I know now that I need to pray every day. I try to start my day with fifteen minutes of silence and this is vital for me. It is through silence that I have gotten to know God as my Father. Then I spend some time reading the Bible or a devotional book.

I need to make sure I am moving my body because that helps me feel good mentally. Right now while I’m pregnant, I’m taking a break from running, but I love going for power walks uphill. They get my heart rate pumping and are a great mental start to my day before my toddlers wake up.

I don’t scroll through Facebook and Instagram. In my opinion, it’s a waste of time. Two years ago for lent I took Facebook and Instagram off my phone and it was one of the best things I’ve ever done. First, I was spending too much time on social media and second, it didn’t help my struggle with body image. I repeatedly would compare myself to women on social media that had perfectly curated photos and it wasn’t healthy.

It was very hard, but liberating to take social media off my phone. I’m not saying social media is bad because there are many positive aspects to it. But if you find that you are spending hours scrolling and comparing yourself to people, it is probably time for a social media cleanse. Don’t worry, it’s not going anywhere and you can always put it back on your phone. Spend your time with your real-life friends and you’ll find it freeing when you don’t feel the need to document every coffee, ice cream, and outfit purchase. I promise.

I don’t diet or spend time counting calories. Research even shows that diets don’t work, I have made my eating habits a lifestyle choice and when you do that, the good habits last. It takes hard work but it is definitely possible and there is nothing wrong with having an occasional treat. What I have discovered over my years of hard work with eating and my struggle with body image is that eating is all about balance.

When I shop for clothes I focus on how the clothes feel while on my body, not the number on the label. One pivotal moment for me was when I bought my wedding dress over four years ago. I remember going out to lunch with my mother-in-law before we went shopping and for a moment I felt anxious because I didn’t want to eat before shopping. But I took a moment to regroup in my mind, prayed and reminded myself that I was going to shop for a dress that fit my body. It helped me calm down and I had the most incredible experience shopping for my wedding dress, full stomach and all.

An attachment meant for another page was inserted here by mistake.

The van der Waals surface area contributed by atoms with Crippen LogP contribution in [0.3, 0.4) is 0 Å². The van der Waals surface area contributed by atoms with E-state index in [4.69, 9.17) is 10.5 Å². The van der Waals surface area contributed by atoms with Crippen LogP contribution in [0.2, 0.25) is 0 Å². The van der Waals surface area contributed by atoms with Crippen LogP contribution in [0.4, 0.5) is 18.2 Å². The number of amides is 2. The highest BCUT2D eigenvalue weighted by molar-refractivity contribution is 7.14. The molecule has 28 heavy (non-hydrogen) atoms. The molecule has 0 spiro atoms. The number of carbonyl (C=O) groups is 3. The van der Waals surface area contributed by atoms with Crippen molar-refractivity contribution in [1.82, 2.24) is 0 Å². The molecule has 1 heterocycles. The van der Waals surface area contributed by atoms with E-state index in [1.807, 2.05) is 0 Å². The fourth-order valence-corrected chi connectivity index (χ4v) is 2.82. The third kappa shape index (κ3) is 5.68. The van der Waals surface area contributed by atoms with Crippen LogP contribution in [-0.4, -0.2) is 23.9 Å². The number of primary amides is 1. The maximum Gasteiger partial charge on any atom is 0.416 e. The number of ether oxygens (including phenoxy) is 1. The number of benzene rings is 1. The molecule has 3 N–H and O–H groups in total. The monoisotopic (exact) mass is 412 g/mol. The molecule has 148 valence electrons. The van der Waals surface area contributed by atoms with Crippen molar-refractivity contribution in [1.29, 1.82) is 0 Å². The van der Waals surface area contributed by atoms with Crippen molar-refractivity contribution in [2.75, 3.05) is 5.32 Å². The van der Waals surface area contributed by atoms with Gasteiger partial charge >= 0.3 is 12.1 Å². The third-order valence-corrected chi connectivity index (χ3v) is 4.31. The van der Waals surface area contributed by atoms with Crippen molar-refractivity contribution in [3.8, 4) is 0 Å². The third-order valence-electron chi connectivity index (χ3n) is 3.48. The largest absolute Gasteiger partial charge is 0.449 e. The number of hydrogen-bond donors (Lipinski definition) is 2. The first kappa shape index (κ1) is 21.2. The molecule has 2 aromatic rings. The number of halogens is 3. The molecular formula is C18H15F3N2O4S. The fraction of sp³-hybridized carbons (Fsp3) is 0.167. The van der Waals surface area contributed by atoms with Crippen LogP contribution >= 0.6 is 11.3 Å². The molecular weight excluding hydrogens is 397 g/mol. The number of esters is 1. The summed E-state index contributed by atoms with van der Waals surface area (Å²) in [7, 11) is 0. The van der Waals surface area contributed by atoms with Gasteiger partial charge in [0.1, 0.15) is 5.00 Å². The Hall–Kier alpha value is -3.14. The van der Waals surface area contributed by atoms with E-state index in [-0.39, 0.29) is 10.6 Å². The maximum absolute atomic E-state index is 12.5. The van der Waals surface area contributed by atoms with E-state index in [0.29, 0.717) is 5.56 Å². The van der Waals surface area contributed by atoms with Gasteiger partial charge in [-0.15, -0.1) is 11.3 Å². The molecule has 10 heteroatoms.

Loving Your Body

If you are struggling with loving the body God gave you, I want you to know that there is tremendous hope. There will be hard moments, but there is so much joy found in freedom. If you’re struggling, I want to lovingly encourage you to take some time and address the root cause of your struggle. Why do you think you struggle with body image and loving yourself?

Delve into that question and I assure you it will be worth it. Lasting healing happens when we address the underlying cause of a wound. Talk to a counselor, get accountability, lean on friends and loved ones, do the hard work, give yourself grace, and most importantly ask God to help you in your struggle. Jesus desires to heal you. He desires to help you right here and now in your brokenness. You don’t need to be perfect to approach Him, go to Him now in your pain. Let Him love you through it and I promise you He will. My dear friend, know that freedom awaits you on the other side of vulnerability.

Photo by Yaniv Knobel on Unsplash.

About the Author

Maura Preszler

Maura Preszler was born and raised in northern New Jersey, where she graduated college from Seton Hall University. After college, she moved to Nashville, TN where she worked as a baker and pastry chef. In September 2011 God etched in her heart the desire to launch a ministry for women recovering from eating disorders and abuse inspired from her own story. She left her job and founded Made in His Image. Maura has an immense yearning to inspire others to choose to see the beauty in their suffering and in the ambiguity of life. It is her desire to use her story to foster hope and healing in the lives of all she encounters. Maura is dedicated to breaking the stigma associated with therapy and educating women about their inherent dignity, beauty and the love that God has for them as Father. Maura is a former Division 1 runner and soccer player. She lives in San Denver, Colorado with her husband and two sons.